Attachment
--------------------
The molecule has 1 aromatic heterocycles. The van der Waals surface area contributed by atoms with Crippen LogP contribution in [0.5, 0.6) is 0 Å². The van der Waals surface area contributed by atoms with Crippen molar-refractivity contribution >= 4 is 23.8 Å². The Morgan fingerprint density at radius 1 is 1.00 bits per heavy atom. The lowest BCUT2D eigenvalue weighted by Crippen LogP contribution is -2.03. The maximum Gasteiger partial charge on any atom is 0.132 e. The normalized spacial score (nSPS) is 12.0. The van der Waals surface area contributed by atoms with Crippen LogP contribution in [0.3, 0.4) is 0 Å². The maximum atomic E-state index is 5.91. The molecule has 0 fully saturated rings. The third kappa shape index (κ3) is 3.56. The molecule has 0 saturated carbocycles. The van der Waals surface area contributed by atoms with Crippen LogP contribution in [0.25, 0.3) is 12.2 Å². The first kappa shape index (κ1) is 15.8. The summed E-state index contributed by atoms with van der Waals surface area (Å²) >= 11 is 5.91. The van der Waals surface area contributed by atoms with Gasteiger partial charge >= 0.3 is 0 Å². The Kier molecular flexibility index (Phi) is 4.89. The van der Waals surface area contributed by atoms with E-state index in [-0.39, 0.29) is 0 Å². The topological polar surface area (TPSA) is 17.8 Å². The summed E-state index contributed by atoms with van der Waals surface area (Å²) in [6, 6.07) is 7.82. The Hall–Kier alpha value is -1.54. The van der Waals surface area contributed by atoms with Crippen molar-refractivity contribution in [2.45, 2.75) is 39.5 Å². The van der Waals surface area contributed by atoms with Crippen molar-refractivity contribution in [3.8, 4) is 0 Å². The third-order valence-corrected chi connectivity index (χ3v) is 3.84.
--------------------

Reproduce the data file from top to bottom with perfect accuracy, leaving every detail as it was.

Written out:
The molecule has 1 aromatic heterocycles. The van der Waals surface area contributed by atoms with Crippen LogP contribution in [0.5, 0.6) is 0 Å². The van der Waals surface area contributed by atoms with Crippen molar-refractivity contribution >= 4 is 23.8 Å². The Morgan fingerprint density at radius 1 is 1.00 bits per heavy atom. The lowest BCUT2D eigenvalue weighted by Crippen LogP contribution is -2.03. The maximum Gasteiger partial charge on any atom is 0.132 e. The normalized spacial score (nSPS) is 12.0. The van der Waals surface area contributed by atoms with Crippen LogP contribution in [0.3, 0.4) is 0 Å². The maximum atomic E-state index is 5.91. The molecule has 0 fully saturated rings. The third kappa shape index (κ3) is 3.56. The molecule has 0 saturated carbocycles. The van der Waals surface area contributed by atoms with Crippen LogP contribution in [0.25, 0.3) is 12.2 Å². The first kappa shape index (κ1) is 15.8. The summed E-state index contributed by atoms with van der Waals surface area (Å²) >= 11 is 5.91. The van der Waals surface area contributed by atoms with Gasteiger partial charge >= 0.3 is 0 Å². The Kier molecular flexibility index (Phi) is 4.89. The van der Waals surface area contributed by atoms with E-state index in [-0.39, 0.29) is 0 Å². The topological polar surface area (TPSA) is 17.8 Å². The summed E-state index contributed by atoms with van der Waals surface area (Å²) in [6, 6.07) is 7.82. The Hall–Kier alpha value is -1.54. The van der Waals surface area contributed by atoms with Crippen molar-refractivity contribution in [2.45, 2.75) is 39.5 Å². The van der Waals surface area contributed by atoms with Crippen molar-refractivity contribution in [3.8, 4) is 0 Å². The third-order valence-corrected chi connectivity index (χ3v) is 3.84.